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Islamic State's newest concern: Internet security

Islamic State's newest concern: Internet security
Just as Islamic State uses the Internet to recruit and disseminate propaganda, anti-terrorist organizations, such as a team in Sydney shown at work here, try to find ways to combat its online influence. (Saeed Khan / AFP/Getty Images)

The online conversation with the Mosul resident began with pleasantries. Yes, he was content under the rule of Islamic State, which overran the northern Iraqi city more than a year ago. But he soon cut things off.

"We're not allowed to discuss matters like these with journalists, brother," wrote the man, who declined to be identified for security reasons.

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“I only responded to your request out of politeness,” added the man, whose Twitter account has since been deleted.

He quickly typed out the Twitter names of some of the Islamic State's "official" journalists, suggesting them as sanctioned sources for information. Then he was gone.

He had reason to worry: Islamic State, its sprawling territory constantly under threat by U.S-led airstrikes and assorted foes on the ground, has been ramping up internal security measures in an attempt to thwart would-be spies and informants in its midst.

As the group's fears have risen, it has reined in use of social media and the Internet, while imposing ever-harsher punishments upon those suspected of espionage.

In mid-July, a notice from "The General Security Center" of Islamic State in Raqqa was delivered to Internet cafes in the city, the group's de facto capital in Syria. The directive outlined a crackdown.

"Satellite Internet providers are obligated to remove WiFi-connections associated with Internet cafes as well as private Internet connections, even for soldiers of the Islamic State," it said, according to pictures of the notice leaked by Raqqa Is Being Silently Slaughtered, a Turkey-based monitoring group that documents Islamic State's reign in Raqqa.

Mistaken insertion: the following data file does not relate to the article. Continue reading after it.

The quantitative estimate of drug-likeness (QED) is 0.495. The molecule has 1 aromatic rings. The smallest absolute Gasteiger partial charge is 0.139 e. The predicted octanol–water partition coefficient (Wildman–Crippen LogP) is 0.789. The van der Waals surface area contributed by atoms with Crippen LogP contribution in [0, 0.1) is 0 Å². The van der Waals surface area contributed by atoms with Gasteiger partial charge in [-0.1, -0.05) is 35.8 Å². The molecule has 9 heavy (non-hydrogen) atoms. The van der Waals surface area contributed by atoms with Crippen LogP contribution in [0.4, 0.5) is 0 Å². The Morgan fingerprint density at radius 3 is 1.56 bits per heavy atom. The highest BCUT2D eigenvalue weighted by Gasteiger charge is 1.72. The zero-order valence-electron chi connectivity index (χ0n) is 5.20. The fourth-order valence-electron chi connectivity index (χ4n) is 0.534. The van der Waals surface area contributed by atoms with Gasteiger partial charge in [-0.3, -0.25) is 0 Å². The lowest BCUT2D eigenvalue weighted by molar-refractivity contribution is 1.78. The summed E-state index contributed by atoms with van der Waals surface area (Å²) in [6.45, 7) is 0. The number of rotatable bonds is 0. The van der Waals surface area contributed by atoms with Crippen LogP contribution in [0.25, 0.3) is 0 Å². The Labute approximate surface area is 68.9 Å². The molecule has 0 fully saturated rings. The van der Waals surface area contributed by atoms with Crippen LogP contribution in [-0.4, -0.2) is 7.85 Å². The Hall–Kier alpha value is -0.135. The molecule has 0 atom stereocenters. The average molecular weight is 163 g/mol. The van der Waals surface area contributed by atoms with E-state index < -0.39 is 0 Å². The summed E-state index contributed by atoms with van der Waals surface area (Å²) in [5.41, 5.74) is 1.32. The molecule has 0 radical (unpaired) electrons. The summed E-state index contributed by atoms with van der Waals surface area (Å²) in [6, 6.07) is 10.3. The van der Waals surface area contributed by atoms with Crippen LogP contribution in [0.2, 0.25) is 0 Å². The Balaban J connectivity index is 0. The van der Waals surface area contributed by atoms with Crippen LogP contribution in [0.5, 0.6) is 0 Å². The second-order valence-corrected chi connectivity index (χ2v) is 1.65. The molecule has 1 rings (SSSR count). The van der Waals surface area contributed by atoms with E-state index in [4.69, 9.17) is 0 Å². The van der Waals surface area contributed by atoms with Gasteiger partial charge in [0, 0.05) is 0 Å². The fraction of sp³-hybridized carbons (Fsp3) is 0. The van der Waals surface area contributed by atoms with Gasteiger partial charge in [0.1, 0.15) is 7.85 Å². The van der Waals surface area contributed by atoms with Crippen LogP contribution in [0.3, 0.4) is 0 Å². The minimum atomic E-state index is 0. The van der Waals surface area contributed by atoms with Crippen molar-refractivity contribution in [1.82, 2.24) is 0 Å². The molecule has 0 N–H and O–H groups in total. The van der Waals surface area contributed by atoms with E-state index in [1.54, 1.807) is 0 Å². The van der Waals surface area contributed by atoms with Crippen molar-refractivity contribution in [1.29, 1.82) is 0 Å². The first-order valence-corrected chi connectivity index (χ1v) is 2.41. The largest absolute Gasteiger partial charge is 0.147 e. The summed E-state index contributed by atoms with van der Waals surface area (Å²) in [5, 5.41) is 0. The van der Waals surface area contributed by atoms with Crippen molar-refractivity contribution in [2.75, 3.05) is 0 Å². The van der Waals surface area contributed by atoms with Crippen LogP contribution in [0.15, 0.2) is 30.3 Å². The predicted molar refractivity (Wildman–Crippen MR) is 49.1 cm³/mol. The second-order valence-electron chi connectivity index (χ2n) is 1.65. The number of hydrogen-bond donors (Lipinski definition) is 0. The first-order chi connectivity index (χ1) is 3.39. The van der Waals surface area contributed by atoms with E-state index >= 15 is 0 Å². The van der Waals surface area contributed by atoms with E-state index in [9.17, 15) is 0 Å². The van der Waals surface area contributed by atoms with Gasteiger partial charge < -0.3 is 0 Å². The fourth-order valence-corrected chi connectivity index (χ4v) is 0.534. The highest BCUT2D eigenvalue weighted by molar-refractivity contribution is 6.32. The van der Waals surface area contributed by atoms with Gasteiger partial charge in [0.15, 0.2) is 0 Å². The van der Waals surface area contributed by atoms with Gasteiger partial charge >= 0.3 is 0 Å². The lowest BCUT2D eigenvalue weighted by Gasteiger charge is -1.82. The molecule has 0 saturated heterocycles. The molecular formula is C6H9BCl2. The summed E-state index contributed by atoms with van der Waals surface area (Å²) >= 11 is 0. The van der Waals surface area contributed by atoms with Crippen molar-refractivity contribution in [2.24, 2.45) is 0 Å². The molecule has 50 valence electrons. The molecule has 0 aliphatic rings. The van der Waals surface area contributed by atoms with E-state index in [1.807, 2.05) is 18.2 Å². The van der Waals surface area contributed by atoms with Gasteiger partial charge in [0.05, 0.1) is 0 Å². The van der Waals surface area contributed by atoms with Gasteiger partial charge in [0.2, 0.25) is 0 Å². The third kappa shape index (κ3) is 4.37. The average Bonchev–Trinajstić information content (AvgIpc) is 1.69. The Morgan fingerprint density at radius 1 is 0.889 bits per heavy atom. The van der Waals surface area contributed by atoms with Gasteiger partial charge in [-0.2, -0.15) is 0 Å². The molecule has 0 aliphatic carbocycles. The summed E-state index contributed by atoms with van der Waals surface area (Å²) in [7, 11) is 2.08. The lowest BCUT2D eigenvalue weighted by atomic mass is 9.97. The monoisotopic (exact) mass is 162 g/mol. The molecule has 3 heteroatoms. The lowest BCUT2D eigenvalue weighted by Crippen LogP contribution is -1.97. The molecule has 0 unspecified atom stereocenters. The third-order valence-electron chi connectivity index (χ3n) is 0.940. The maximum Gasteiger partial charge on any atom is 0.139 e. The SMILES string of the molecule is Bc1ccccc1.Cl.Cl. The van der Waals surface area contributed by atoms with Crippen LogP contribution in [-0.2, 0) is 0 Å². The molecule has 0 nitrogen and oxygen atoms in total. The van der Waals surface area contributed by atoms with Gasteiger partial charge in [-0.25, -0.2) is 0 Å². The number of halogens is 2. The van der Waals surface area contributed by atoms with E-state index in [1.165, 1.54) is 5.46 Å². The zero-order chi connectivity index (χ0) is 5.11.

Users are now required to log on to a public network, where their communication can be more easily monitored.

The diktat was followed a few days later by another, requiring café owners to record users' data, with one exception: "soldiers of the Islamic State and their families."

The militants soon imposed the same limits on Internet users in Bukamal, a town 147 miles southeast of Raqqa in the oil-rich desert region straddling the border with Iraq.

Besides tightening security, the Al Qaeda breakaway faction also seems determined to reassert control of the message about goings-on inside its self-declared "caliphate," which includes vast stretches of Iraq and neighboring Syria.

Infamous for their effective use of Internet propaganda, the Islamic extremists are moving to eliminate internal accounts at odds with the stream of often-slick videos and official pronouncements idealizing life under Islamic State.

A once-prolific flow of videos and other online images posted by European and other followers inside Islamic State territory appears to be diminishing.

According to the Syrian Observatory for Human Rights, a British-based watchdog group, Islamic State militants have been raiding Internet cafes in search of anyone suspected of disseminating information about the extremist group. The Syrian Observatory opposes Syrian President Bashar Assad but does not support Islamic State, despite its efforts to overthrow Assad.

Islamic State "is trying … to establish a media blackout over what is happening in areas of its control," said the Observatory.

In Islamic State territory, anyone posting an image on a social media site may wind up on the wrong side of the group's draconian strictures.

One recent recruit, a Dutch-Turkish jihadist, wrote on the social media site Tumblr about the injunction against online images.